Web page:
“It has also undermined the turn-round process that was under way. The finances were about to come right and the feedback we had was ‘keep going’. ”
Dr Collins’s blunt assessment follows the sudden resignation last October of principal Martin Penny, after eight years in the job following a highly critical Ofsted report.
Mr Penny was succeeded by his deputy, Nicola Mannock, initially on an interim basis.
Earlier this year, Mrs Mannock was confirmed in the post in a shoo-in that involved no other candidates.
As a result, some governors resigned. Although changes have taken place since the commissioner visited the college in May, Dr Collins’s assessment of the establishment spares no-one’s blushes.
After criticising the board for appointing Mrs Mannock without a competitive process, and for other procedural arrangements, Dr Collins says: “The board needs new membership drawn in particular from the active business community.
“Clerking arrangements are expensive and the service currently offered is not appropriate to a modern high performing board.”
His concerns include:
However, Dr Collins noted that over the past year the new management team was beginning to tackle the college’s “not inconsiderable problems”.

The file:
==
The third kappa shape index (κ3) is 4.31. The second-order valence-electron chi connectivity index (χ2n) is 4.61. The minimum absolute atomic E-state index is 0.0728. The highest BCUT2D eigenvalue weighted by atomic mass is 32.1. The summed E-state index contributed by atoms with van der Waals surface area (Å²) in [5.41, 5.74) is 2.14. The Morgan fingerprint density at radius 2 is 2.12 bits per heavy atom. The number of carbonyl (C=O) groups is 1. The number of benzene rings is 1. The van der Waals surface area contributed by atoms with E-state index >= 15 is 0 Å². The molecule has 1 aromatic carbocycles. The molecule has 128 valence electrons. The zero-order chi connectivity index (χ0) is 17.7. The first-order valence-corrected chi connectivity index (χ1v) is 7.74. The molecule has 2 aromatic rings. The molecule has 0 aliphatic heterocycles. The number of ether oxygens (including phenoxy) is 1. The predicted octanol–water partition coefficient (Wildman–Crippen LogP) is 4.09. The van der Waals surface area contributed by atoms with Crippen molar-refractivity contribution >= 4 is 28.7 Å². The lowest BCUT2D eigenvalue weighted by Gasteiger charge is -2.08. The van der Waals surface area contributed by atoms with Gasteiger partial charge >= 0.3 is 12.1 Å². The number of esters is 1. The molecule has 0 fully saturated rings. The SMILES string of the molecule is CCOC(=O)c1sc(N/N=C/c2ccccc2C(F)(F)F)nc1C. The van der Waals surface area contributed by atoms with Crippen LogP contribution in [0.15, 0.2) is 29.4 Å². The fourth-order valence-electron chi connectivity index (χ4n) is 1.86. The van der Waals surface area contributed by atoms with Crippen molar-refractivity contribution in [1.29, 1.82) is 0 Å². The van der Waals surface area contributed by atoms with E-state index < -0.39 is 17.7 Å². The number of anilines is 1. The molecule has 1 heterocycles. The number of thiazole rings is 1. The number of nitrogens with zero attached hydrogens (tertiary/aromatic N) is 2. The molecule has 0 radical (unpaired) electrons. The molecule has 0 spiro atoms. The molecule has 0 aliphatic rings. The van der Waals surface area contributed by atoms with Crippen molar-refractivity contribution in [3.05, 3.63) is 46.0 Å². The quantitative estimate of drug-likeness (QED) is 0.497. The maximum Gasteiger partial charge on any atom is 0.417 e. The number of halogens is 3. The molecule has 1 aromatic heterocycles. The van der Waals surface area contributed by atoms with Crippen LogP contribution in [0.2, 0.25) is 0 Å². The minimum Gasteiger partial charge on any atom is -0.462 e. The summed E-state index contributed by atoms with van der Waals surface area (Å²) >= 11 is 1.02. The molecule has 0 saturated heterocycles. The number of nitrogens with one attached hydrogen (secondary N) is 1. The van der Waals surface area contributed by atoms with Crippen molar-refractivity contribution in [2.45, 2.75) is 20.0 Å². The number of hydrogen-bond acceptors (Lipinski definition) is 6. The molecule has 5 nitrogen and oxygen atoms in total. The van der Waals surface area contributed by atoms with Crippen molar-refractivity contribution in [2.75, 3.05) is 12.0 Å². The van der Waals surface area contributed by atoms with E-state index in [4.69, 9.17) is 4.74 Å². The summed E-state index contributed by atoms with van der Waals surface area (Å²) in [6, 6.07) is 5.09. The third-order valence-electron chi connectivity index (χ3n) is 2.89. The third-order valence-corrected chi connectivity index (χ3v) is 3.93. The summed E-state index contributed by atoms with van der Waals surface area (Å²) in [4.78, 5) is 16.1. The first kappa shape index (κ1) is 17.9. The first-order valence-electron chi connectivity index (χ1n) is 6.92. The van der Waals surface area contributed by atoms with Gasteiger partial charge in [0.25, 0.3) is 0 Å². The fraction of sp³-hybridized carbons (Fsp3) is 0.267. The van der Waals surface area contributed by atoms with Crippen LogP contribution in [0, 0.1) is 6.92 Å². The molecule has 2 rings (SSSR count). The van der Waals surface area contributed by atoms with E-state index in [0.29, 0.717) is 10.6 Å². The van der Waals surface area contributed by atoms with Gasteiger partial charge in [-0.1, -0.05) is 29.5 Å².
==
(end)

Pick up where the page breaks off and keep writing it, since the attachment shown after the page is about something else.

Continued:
He says: “Apart from the obvious financial difficulties, there has been insufficient attention to quality improvement within the institution and relationships with other organisations have also been largely neglected.
The new principal is addressing these issues with enthusiasm and flair and engendered the support of staff and stakeholders alike.
“There is a very positive response from both within and outside the college to what has recently been achieved and to the transparent and open way that now characterises its leadership and management.”
But he adds: “The scale of the task should not be underestimated.
“The question still remains as to whether Stratford College has an independent long-term future. Although the new management team is doing the right things it is not yet clear that they are enough to safeguard the future of an organisation with less than £14 million of funding.
“The success rates for 2013-14, and the enrolment figures for September 2014, will be important indicators as to the likelihood of the college maintaining an independent future.”
In conclusion, Dr Collins says: “There is still a question mark over the long-term viability of the college as an independent institution. The situation will be clearer in the autumn when a monitoring visit by the commissioner will consider whether the existing team can deliver improvements in quality and budgets without further assistance.”
Mrs Mannock greeted Dr Collins’s report with an upbeat statement that highlighted the college’s record A-level results and argued that the future was bright.
“For the first time in five years we will be looking at a small surplus.
“Three hundred and fifty staff and 6,000 students have now got a future.”
She said: “We’re in the driving seat and we’re in the fast lane, focusing on our students’ success and working with local employers to generate economic growth.”
This article first appeared in the Herald on Thursday 21st August. For the latest South Warwickshire news pick up the paper each week for 60p.